There were so many legendary innovations that came out of that great company — the Solaris operating system, SPARC, NFS, Java and many many others. There was never much wrong about the technology at Sun. The business strategy, on the other hand, was not always stellar. But that’s for another post.
In this post we will go back to one of Sun’s brilliant and doomed marketing campaigns, to illustrate the lesson that being early in tech is just as deadly and in many ways much worse than being wrong.
In 1984 Sun’s employee #21 John Gage coined the term: The network is the computer. It became Sun’s motto, tagline, and vision statement. My middle-aged readers will remember that the company ran famous ad campaigns on it (here’s one of the later ones, the internet doesn’t seem to have a copy of the originals — that’s how old they are!).
It’s kind of hard to exaggerate just how insightful and prophetic it was. Essentially, Sun understood and predicted not just an internet at scale, but also cloud computing, long before AWS existed — actually long before Amazon was even founded. It’s like they had a crystal ball. And they built real products in servers and networking that presaged almost everything modern cloud computing is, including virtualization.
So why didn’t Sun become the trillion dollar company? many reasons. One of them is that they were way too early. The world wasn’t ready for cloud infrastructure in the 1990s. Connectivity wasn’t fast enough, for one thing. Netflix, by the way, survived a similar predicament by coming up with the brilliant short-term video rental thing. But Sun was not so lucky (or clever).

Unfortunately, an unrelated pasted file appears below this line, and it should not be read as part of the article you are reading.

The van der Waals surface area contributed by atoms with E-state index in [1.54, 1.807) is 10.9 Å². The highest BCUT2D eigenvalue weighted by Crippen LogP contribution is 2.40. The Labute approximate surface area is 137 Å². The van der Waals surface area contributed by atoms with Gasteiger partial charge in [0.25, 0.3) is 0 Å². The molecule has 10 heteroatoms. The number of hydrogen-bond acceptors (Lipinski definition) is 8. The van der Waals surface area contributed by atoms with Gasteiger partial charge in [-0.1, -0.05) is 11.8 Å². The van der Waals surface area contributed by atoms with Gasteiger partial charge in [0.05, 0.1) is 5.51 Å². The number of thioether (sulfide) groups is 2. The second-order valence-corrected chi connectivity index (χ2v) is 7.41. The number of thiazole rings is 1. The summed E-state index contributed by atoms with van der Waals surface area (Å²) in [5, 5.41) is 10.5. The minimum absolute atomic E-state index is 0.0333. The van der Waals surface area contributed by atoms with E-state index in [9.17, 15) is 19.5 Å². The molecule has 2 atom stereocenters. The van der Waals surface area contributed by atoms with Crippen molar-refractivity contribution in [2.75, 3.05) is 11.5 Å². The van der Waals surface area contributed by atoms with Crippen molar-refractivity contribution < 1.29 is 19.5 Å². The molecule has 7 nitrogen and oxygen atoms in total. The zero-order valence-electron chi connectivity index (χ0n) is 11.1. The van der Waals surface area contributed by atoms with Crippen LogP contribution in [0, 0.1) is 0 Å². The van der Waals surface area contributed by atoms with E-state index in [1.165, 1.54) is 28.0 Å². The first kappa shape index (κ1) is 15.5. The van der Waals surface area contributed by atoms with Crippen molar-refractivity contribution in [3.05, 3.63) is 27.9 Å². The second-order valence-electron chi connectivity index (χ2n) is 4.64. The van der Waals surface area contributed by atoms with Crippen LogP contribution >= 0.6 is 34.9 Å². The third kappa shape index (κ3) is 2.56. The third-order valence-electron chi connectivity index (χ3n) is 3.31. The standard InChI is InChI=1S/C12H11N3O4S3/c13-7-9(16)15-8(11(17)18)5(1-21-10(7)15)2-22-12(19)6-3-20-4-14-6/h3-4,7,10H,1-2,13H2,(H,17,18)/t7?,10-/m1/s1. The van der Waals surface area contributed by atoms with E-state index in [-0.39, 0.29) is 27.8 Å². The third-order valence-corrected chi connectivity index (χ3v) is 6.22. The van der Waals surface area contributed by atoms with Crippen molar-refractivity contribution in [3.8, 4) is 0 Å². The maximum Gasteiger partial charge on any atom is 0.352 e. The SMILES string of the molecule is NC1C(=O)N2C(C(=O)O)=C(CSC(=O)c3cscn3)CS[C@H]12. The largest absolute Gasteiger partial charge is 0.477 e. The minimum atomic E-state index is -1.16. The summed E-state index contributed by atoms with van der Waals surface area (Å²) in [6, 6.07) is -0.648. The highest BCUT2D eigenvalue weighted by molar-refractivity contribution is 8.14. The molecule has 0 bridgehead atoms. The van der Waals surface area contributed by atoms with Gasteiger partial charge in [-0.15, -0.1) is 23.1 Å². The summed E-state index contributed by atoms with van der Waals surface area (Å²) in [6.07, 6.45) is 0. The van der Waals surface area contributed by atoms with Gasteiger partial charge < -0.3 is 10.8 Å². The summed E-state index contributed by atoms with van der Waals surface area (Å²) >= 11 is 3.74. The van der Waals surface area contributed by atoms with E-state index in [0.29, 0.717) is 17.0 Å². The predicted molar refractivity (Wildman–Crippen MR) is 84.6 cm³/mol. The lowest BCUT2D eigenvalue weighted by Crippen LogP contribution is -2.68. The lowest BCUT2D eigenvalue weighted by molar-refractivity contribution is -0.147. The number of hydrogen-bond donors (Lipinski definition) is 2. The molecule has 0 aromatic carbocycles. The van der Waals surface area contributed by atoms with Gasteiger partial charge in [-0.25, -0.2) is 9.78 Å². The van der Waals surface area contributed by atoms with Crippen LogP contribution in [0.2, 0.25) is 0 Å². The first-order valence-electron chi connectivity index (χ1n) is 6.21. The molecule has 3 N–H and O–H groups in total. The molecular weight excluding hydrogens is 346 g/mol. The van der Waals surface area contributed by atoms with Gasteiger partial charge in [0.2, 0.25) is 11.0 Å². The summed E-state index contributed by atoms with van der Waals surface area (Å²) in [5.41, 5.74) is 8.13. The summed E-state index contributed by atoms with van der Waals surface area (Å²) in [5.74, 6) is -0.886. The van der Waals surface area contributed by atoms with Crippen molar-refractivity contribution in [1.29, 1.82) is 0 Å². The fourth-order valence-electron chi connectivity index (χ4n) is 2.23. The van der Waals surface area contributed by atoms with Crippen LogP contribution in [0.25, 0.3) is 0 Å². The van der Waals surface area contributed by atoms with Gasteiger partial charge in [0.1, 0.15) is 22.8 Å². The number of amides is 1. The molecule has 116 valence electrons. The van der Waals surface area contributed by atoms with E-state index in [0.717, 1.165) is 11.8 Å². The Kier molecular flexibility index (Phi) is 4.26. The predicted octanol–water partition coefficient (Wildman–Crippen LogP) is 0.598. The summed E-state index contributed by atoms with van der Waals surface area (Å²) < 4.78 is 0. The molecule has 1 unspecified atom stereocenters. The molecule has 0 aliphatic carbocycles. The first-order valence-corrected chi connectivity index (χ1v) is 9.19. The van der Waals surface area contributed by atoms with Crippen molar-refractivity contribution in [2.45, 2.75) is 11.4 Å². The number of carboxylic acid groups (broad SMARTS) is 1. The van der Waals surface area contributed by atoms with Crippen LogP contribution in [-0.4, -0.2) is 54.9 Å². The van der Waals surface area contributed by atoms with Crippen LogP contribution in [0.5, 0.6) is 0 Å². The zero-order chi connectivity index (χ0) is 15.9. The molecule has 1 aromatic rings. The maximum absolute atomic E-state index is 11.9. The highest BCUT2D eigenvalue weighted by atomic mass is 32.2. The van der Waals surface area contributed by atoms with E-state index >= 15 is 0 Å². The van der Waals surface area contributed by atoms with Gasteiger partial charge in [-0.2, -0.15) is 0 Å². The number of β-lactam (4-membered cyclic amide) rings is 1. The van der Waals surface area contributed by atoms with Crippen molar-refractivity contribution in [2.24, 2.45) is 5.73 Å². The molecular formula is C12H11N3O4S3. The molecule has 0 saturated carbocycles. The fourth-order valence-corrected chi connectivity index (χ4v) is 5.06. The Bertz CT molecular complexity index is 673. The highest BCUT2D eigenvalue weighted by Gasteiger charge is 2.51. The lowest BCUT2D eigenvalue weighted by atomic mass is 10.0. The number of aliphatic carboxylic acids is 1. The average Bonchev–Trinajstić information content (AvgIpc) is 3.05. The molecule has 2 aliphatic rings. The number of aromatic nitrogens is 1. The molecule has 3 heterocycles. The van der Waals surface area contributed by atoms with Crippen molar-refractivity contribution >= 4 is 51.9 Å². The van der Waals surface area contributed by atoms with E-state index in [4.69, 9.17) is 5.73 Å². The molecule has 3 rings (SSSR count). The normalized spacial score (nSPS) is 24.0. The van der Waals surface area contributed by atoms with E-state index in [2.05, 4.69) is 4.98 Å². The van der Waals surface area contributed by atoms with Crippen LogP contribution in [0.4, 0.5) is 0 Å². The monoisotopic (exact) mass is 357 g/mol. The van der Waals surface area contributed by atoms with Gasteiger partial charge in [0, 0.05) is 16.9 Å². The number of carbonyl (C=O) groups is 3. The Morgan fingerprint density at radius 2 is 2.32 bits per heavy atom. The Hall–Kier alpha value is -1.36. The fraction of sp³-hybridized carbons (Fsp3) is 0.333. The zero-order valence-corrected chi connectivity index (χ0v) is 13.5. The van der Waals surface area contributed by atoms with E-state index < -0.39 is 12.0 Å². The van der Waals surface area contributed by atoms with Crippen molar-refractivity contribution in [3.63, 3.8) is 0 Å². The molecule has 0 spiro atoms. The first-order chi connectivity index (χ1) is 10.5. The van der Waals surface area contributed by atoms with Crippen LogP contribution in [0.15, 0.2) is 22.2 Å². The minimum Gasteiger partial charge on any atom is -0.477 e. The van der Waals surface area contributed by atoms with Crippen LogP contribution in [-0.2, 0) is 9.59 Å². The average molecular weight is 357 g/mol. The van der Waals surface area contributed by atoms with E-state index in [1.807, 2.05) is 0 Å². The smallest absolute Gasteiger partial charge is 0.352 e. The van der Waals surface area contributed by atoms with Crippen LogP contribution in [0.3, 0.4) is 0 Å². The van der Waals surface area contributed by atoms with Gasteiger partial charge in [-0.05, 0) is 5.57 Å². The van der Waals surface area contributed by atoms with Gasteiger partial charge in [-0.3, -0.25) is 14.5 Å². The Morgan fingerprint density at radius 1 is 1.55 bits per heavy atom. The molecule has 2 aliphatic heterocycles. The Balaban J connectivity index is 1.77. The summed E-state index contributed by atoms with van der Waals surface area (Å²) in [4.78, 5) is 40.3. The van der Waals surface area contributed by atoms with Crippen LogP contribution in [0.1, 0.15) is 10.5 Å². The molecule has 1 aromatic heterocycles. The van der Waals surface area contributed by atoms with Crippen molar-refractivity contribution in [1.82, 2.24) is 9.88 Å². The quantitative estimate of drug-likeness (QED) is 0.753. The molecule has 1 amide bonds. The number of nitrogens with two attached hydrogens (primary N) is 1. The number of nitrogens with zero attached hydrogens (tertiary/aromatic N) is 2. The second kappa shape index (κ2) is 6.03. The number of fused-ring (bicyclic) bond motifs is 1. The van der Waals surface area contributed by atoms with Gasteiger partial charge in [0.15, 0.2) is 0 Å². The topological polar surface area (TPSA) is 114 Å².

Now, Sun was a big company, not a teeny weeny little startup. They had a lot of revenue. They might have hoped to last long enough until mass adoption finally came. But it didn’t turn out that way.
Most people think that being wrong will kill you. More often, it’s being right and early that will. It’s worth noting that great VCs are especially attuned to the danger of being early — because their funds have limited lifespans, for sure. But also because they have seen the pattern before over a few cycles and decades. It’s one of the first questions they’ll ask themselves about a venture.
I wish I could end this post with a pro tip on how to avoid this fate of being early. I’m not sure that there is. There are innovation frameworks like the Institue of the Future’s Signals. You can use them to try to see if a pivotal moment in the life of a new technology has just taken place.
But mostly you just can’t know. It’s an ironic part of life that you can be completely right about everything and still fail.